What Are the Different Types of Moles?
You can have different types of moles.
Common moles are raised skin bumps, medically known as nevi. They are typically fewer than 5 millimeters (mm) wide, or about the width of a pencil eraser.
Common moles are oval or circular, with a defined edge. They feel smooth when you touch them.
They are even in color throughout and can be:
Also known as a dysplastic nevus, an atypical mole looks different from a common mole.
Atypical moles are not cancerous, but they can turn cancerous. If you have four or more atypical moles, you have a higher risk of developing melanoma.
These moles may have the following characteristics:
- They are larger than an eraser on the end of a pencil.
- They are not round or oval in shape.
- They include a mix of colors, including:
Learn more about how to identify atypical moles.
A Spitz nevus is a rare mole that appears similar to melanoma.
This type of mole may be dome-shaped and can vary in color, including:
The American Cancer Society explains that these moles are typically benign. However, doctors sometimes have difficulty telling the difference between a Spitz nevus and a melanoma, which is why they often suggest removal.
Acquired moles vs. congenital moles
Acquired moles develop after birth, whereas congenital moles are present from birth.
Both common and atypical moles can be either acquired or congenital. Spitz nevi are typically acquired during adolescence, but they can also be congenital.
A mole occurs when melanin grows in a cluster. However, doctors are still unsure what causes this growth pattern.
Certain factors may put you at a greater chance for congenital or acquired moles:
- Your genetics: According to experts, there seems to be a connection between moles occurring in multiple generations of family members. However, there isn’t a clear inheritance pattern.
- Sun exposure: New moles can appear after prolonged sun exposure. These are different from sunspots or freckles, which are flat.
- Hormonal factors: If your body is experiencing hormonal changes like puberty, pregnancy, or menopause, you may notice new moles appear on your body.
Learn more about what can cause a new mole.
The majority of moles do not require treatment.
However, if a mole is causing you discomfort, such as by rubbing against your clothing, you can contact your doctor about removing the mole.
You can also look into mole removal if you don’t like the appearance of a mole. However, remember that this procedure can cause a temporary or permanent scar.
If you have a mole that looks cancerous or atypical, your doctor may suggest removal.
A primary care doctor or dermatologist can perform mole removal. You should never attempt to remove a mole yourself.
Moles contain blood vessels, so puncturing them can lead to significant bleeding and infection.
A new or rapidly changing mole that looks different from the other moles on your body could be a sign of skin cancer.
A mole that bleeds and does not heal can also be an indicator of melanoma. The ABCDE rule can help you identify moles that require medical attention.
This acronym stands for:
- Asymmetry: The mole does not have the same shape on both sides.
- Border: The mole has jagged or blurred edges rather than a smooth and clear border.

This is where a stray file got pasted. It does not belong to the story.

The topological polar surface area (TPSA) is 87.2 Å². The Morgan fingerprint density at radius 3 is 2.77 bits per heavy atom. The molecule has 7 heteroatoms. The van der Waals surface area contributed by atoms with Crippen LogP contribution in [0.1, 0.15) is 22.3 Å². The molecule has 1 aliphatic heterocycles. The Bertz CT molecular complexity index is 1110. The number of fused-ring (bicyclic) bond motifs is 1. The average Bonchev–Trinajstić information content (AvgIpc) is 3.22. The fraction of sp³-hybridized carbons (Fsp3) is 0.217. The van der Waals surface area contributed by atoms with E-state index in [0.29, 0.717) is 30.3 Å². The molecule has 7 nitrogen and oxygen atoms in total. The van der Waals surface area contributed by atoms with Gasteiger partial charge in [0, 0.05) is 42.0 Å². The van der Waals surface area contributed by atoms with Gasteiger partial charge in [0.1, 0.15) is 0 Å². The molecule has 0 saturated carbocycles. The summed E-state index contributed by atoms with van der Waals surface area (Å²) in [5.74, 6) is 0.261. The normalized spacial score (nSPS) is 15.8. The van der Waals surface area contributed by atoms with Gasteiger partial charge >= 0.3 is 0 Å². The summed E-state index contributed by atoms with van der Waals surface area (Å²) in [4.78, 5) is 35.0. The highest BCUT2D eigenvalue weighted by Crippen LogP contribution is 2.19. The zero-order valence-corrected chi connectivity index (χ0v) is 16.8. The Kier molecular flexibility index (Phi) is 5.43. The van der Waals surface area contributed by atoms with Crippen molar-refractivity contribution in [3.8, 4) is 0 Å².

- Color: You notice multiple colors in the mole.
- Diameter: This mole has a diameter larger than 6 mm.
- Evolving: The mole’s appearance changes quickly.
If you have a mole that passes the ABCDE rule, it does not necessarily mean that you have melanoma. Atypical moles and Spitz nevi can pass this rule, and they are usually benign.
Additionally, melanoma may not display all of these characteristics. For example, it can be smaller than 6 mm. It is important to contact your doctor as soon as you have concerns about a mole.
Find out more about how to tell a mole from melanoma.
If you have several moles on your body, it’s a good idea to request a skin exam at routine checkups with your dermatologist or primary care doctor. You should also notify them about any new atypical moles that appear.
If you have five or more atypical moles on your body, or a biological parent or sibling with a history of melanoma, your doctor may suggest more frequent skin exams, usually every 3–6 months.
Doctors typically diagnose mole types through a physical exam. In some cases, they may need to remove the mole and perform a biopsy to determine if the spot in question is a melanoma rather than a mole.
Knowing your family’s history of moles and skin cancer is also helpful for the diagnosis process.
Some risk factors for moles are out of your control, like genetics or hormonal changes.
However, you can help prevent new moles from forming by adequately protecting your skin from sun damage. This can include wearing adequate protection from the sun and keeping your skin covered when outdoors. You should also avoid tanning beds.
Discover more ways to protect your skin from the sun.
There are multiple ways doctors classify moles. Common moles are moles that are symmetrical, small, and uniform in color. They also have defined borders.
Atypical moles are larger and asymmetrical, often with jagged or blurred edges. Spitz nevi are rare types of moles that are noncancerous tumors.
It is important to contact your doctor as soon as you have concerns about a new or existing mole. They will be able to carry out a physical examination, and they may order tests to check for signs of cancer.